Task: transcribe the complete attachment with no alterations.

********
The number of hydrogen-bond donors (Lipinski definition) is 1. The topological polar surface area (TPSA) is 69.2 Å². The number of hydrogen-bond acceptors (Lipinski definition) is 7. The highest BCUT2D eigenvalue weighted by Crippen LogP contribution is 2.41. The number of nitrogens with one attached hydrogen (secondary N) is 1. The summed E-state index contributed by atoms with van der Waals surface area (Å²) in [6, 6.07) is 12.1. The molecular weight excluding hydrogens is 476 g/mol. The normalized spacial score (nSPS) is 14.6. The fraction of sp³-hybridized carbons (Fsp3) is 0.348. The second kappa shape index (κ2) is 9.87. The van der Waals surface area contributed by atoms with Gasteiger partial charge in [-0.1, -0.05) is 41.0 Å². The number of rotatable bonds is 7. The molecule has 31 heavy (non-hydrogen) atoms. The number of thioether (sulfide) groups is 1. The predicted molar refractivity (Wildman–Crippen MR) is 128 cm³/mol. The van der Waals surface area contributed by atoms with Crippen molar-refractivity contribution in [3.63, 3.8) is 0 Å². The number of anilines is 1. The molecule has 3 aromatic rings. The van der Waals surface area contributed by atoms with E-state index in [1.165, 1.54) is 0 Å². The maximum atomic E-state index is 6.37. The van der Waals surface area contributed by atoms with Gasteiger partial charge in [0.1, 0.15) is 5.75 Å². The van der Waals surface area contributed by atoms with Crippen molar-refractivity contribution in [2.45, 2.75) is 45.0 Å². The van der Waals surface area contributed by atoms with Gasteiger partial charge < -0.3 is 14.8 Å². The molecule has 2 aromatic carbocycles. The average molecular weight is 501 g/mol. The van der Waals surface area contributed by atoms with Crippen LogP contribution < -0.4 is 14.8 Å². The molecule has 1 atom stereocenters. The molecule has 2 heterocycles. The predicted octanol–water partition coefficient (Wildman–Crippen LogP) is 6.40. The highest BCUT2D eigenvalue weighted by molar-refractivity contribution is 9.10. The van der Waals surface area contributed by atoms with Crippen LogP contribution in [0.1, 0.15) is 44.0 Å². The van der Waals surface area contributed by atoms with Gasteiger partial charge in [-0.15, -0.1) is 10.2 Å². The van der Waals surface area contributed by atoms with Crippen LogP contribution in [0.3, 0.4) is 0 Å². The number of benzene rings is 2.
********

The number of hydrogen-bond donors (Lipinski definition) is 1. The topological polar surface area (TPSA) is 69.2 Å². The number of hydrogen-bond acceptors (Lipinski definition) is 7. The highest BCUT2D eigenvalue weighted by Crippen LogP contribution is 2.41. The number of nitrogens with one attached hydrogen (secondary N) is 1. The summed E-state index contributed by atoms with van der Waals surface area (Å²) in [6, 6.07) is 12.1. The molecular weight excluding hydrogens is 476 g/mol. The normalized spacial score (nSPS) is 14.6. The fraction of sp³-hybridized carbons (Fsp3) is 0.348. The second kappa shape index (κ2) is 9.87. The van der Waals surface area contributed by atoms with Gasteiger partial charge in [-0.1, -0.05) is 41.0 Å². The number of rotatable bonds is 7. The molecule has 31 heavy (non-hydrogen) atoms. The number of thioether (sulfide) groups is 1. The predicted molar refractivity (Wildman–Crippen MR) is 128 cm³/mol. The van der Waals surface area contributed by atoms with Crippen molar-refractivity contribution in [3.63, 3.8) is 0 Å². The number of anilines is 1. The molecule has 3 aromatic rings. The van der Waals surface area contributed by atoms with E-state index in [1.165, 1.54) is 0 Å². The maximum atomic E-state index is 6.37. The van der Waals surface area contributed by atoms with Gasteiger partial charge in [0.1, 0.15) is 5.75 Å². The van der Waals surface area contributed by atoms with Crippen molar-refractivity contribution in [2.45, 2.75) is 45.0 Å². The van der Waals surface area contributed by atoms with Gasteiger partial charge < -0.3 is 14.8 Å². The molecule has 2 aromatic carbocycles. The average molecular weight is 501 g/mol. The van der Waals surface area contributed by atoms with Crippen LogP contribution < -0.4 is 14.8 Å². The molecule has 1 atom stereocenters. The molecule has 2 heterocycles. The predicted octanol–water partition coefficient (Wildman–Crippen LogP) is 6.40. The highest BCUT2D eigenvalue weighted by molar-refractivity contribution is 9.10. The van der Waals surface area contributed by atoms with Crippen LogP contribution in [0.1, 0.15) is 44.0 Å². The van der Waals surface area contributed by atoms with Gasteiger partial charge in [-0.15, -0.1) is 10.2 Å². The van der Waals surface area contributed by atoms with Crippen LogP contribution in [0.3, 0.4) is 0 Å². The number of benzene rings is 2.